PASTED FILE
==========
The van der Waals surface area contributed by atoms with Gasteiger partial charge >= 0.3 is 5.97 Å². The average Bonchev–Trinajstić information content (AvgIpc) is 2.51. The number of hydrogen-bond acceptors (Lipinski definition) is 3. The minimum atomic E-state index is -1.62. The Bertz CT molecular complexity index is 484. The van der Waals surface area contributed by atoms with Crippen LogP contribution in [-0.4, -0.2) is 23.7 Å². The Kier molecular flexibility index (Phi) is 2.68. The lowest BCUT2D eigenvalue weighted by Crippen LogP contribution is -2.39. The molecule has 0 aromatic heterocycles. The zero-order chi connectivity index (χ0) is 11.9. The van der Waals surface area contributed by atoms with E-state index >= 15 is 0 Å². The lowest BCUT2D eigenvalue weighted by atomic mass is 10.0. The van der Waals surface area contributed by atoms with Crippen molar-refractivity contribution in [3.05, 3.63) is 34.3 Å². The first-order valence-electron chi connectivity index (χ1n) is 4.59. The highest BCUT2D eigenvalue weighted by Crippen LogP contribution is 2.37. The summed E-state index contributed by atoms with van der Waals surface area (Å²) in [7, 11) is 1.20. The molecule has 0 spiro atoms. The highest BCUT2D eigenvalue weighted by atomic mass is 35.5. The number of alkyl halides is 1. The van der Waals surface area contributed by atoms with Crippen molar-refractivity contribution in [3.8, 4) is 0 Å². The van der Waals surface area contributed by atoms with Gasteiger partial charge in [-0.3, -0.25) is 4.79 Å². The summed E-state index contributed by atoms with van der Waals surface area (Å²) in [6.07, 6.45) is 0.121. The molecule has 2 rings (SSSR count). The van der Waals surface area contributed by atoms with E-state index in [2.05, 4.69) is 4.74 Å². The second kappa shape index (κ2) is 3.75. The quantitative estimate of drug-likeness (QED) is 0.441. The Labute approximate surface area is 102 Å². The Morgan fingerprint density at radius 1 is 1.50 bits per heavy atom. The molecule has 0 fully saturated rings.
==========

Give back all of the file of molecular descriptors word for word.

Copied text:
The van der Waals surface area contributed by atoms with Gasteiger partial charge >= 0.3 is 5.97 Å². The average Bonchev–Trinajstić information content (AvgIpc) is 2.51. The number of hydrogen-bond acceptors (Lipinski definition) is 3. The minimum atomic E-state index is -1.62. The Bertz CT molecular complexity index is 484. The van der Waals surface area contributed by atoms with Crippen LogP contribution in [-0.4, -0.2) is 23.7 Å². The Kier molecular flexibility index (Phi) is 2.68. The lowest BCUT2D eigenvalue weighted by Crippen LogP contribution is -2.39. The molecule has 0 aromatic heterocycles. The zero-order chi connectivity index (χ0) is 11.9. The van der Waals surface area contributed by atoms with E-state index >= 15 is 0 Å². The lowest BCUT2D eigenvalue weighted by atomic mass is 10.0. The van der Waals surface area contributed by atoms with Crippen molar-refractivity contribution in [3.05, 3.63) is 34.3 Å². The first-order valence-electron chi connectivity index (χ1n) is 4.59. The highest BCUT2D eigenvalue weighted by Crippen LogP contribution is 2.37. The summed E-state index contributed by atoms with van der Waals surface area (Å²) in [7, 11) is 1.20. The molecule has 0 spiro atoms. The highest BCUT2D eigenvalue weighted by atomic mass is 35.5. The number of alkyl halides is 1. The van der Waals surface area contributed by atoms with Crippen molar-refractivity contribution in [3.8, 4) is 0 Å². The van der Waals surface area contributed by atoms with Gasteiger partial charge in [-0.3, -0.25) is 4.79 Å². The summed E-state index contributed by atoms with van der Waals surface area (Å²) in [6.07, 6.45) is 0.121. The molecule has 2 rings (SSSR count). The van der Waals surface area contributed by atoms with E-state index in [2.05, 4.69) is 4.74 Å². The second kappa shape index (κ2) is 3.75. The quantitative estimate of drug-likeness (QED) is 0.441. The Labute approximate surface area is 102 Å². The Morgan fingerprint density at radius 1 is 1.50 bits per heavy atom. The molecule has 0 fully saturated rings.